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Transparency International ranks Ethiopia 110 out of 174 countries in its annual corruption index released on December 3.The Corruption Perceptions Index 2014 measures the perceived levels of public sector corruption worldwide by scoring and ranking countries accordingly.
With zero being the most corrupt and 100 being the least, Ethiopia has been given a score of 33, which has also been the case for the past two years.
The report shows that two thirds of the 175 countries score below 50.
Denmark comes out on top in 2014 with a score of 92 while the most corrupt countries in Africa as well as the rest of the world includes Somalia with a score of 8, North Korea also with a score of 8 and Sudan with a score of 11.
Transparency International stated that corruption is a problem for all countries and that a poor score is likely a sign ofwidespread bribery, lack of punishment for corruption and public institutions that don’t respond to citizens’ needs.
The organization added that countries at the top of the index also need to act. Leading financial centers in the EU and US need to join with fast-growing economies to stop the corrupt from getting away with it.
The G20, of which 52 percent of the countries scored below 50 in the corruption index, needs to prove its global leadership role and prevent money laundering and stop secret companies from masking corruption, the report reads.
Transparency International says Botswana is the least corrupt country in Africa as well as the world, with a ranking of 31 and a score of 63.
In Sub-Saharan Africa the situation has not been improving the report suggests. It states that in a continent and region with high economic growth, the persistence of widespread corruption is one of the factors inhibiting that economic growth transforming into development dividends for all citizens; preventing them from enjoying improved livelihoods and living conditions.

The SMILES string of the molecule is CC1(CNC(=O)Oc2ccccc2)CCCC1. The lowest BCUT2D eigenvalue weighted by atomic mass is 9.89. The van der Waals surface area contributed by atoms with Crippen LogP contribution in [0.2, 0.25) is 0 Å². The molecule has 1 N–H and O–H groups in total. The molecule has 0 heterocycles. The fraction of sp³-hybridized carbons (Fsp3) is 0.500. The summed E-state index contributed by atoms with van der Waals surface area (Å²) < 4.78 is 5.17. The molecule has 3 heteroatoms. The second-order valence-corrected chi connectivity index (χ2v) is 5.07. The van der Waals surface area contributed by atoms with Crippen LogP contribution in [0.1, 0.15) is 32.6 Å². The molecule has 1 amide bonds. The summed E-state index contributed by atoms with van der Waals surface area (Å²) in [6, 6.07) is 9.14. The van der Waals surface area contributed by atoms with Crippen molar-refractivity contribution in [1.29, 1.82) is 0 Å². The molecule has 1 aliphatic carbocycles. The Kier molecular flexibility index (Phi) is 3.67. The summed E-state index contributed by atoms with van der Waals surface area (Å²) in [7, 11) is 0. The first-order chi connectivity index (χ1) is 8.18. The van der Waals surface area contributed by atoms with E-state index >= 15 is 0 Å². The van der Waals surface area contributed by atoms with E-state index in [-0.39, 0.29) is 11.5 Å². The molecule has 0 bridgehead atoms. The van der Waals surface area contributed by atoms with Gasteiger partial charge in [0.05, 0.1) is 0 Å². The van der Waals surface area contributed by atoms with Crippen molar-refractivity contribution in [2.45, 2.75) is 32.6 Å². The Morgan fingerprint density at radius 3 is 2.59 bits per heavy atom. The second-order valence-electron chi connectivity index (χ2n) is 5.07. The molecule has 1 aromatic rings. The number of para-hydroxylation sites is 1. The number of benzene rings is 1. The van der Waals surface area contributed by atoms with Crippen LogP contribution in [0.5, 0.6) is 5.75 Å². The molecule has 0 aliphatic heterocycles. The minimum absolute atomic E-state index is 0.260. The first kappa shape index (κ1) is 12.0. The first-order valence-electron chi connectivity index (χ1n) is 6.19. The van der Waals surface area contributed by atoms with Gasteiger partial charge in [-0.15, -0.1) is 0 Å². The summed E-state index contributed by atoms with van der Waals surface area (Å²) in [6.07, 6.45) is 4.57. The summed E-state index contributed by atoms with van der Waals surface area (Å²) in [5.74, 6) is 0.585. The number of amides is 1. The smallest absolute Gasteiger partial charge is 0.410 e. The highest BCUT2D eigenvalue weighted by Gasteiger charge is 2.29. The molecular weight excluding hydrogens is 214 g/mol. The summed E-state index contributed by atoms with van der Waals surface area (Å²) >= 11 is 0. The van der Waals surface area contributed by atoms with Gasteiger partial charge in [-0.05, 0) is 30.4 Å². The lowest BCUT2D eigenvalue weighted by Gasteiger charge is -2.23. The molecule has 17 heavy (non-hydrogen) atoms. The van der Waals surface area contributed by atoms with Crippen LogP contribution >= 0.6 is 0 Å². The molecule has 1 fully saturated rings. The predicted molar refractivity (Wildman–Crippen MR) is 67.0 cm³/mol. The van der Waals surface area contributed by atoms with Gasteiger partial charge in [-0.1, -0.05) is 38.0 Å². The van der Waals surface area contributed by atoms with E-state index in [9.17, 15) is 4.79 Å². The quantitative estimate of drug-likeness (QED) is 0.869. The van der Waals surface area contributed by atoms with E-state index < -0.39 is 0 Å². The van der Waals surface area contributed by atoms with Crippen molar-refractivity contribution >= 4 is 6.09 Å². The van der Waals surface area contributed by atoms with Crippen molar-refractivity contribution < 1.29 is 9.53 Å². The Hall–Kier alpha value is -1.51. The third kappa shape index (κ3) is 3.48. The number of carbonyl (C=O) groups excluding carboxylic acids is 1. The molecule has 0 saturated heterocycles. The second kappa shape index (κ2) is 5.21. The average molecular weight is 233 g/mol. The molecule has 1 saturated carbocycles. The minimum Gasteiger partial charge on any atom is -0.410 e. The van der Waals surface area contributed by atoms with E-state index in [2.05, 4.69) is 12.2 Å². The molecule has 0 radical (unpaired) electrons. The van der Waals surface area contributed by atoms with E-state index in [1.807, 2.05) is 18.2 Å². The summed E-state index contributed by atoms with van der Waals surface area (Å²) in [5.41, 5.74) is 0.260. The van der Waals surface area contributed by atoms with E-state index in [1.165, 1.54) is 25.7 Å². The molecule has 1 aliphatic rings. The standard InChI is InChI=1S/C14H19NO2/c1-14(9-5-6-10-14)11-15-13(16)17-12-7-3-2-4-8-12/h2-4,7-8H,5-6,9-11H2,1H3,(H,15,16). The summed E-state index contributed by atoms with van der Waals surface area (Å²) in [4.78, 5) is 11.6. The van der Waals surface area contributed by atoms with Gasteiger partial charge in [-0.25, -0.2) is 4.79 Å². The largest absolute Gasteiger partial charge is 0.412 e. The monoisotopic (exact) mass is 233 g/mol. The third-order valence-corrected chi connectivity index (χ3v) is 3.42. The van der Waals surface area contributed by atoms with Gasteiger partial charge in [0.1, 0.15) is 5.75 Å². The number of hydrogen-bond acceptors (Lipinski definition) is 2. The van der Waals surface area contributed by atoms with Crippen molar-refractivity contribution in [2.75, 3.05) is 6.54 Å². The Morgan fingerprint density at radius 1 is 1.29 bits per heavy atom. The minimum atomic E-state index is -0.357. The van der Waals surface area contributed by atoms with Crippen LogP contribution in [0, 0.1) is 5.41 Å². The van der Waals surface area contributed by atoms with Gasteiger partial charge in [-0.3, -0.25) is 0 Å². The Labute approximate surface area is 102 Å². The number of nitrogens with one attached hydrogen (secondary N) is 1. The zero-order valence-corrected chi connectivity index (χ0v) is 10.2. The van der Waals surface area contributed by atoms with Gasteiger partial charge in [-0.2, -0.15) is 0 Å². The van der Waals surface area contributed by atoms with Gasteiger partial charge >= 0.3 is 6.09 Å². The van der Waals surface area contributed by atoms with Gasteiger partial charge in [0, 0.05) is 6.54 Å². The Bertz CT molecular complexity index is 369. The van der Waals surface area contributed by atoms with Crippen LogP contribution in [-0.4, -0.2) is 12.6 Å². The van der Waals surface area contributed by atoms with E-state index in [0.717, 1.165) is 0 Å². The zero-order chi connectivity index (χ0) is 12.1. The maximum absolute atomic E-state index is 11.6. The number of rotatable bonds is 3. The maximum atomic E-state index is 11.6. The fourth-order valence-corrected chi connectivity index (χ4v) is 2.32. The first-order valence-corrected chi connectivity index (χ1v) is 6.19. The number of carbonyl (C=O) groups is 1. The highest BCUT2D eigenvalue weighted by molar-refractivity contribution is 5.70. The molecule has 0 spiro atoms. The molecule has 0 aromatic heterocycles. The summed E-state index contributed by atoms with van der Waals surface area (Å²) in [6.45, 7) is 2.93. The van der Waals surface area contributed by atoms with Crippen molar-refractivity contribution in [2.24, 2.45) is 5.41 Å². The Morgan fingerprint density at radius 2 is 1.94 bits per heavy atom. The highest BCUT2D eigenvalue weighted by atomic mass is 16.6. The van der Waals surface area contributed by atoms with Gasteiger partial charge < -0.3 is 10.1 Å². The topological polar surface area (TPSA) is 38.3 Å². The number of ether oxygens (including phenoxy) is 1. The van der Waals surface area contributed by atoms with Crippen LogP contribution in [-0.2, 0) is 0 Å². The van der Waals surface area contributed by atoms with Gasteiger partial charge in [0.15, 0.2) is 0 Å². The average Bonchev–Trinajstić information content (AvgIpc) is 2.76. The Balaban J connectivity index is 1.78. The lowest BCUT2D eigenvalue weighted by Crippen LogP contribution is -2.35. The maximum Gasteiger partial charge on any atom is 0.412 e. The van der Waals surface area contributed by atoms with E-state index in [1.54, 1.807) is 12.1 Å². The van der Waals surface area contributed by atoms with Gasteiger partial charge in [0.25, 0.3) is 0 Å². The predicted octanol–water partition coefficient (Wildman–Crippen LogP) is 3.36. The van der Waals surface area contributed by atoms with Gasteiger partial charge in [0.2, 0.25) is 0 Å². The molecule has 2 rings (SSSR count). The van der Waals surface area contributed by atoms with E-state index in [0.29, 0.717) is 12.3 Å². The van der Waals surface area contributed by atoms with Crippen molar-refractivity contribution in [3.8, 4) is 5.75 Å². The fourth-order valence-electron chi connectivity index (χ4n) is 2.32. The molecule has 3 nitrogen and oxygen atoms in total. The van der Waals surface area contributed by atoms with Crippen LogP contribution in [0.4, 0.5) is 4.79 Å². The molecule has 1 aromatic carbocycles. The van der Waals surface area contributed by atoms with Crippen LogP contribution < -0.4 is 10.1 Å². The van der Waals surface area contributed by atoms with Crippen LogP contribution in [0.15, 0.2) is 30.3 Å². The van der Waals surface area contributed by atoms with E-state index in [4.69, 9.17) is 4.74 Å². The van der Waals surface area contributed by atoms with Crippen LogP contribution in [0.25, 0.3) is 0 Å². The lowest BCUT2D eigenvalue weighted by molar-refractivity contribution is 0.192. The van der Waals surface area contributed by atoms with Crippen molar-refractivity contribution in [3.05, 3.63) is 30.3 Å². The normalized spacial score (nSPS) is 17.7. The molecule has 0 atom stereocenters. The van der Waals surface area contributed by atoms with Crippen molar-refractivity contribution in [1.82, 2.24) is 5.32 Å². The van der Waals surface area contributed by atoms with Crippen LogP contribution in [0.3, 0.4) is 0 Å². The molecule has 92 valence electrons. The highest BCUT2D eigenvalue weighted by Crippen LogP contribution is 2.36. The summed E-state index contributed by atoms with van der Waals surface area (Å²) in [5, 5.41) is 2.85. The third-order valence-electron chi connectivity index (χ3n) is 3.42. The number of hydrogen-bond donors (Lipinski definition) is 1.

The report also states that while citizens in Africa are confronted with corruption which leads them to accessing poor basic services, illicit financial flows are quickly draining the continent of resources for investment and development.
The UN Economic Commission for Africa estimates that the annual outflow of illicit finance through trade mispricing alone stands at about USD 60 billion, having grown at a real rate of 32.5 percent in the decade between 2000 and 2009. This figure exceeds the amount of inflows from official development assistance.
As a recommendation, Transparency International states that as the negotiations for the Sustainable Development Goals (SDGs) come to a conclusion, African leaders and citizens should mobilize to ensure a global consensus for a goal on effective, transparent and inclusive institutions.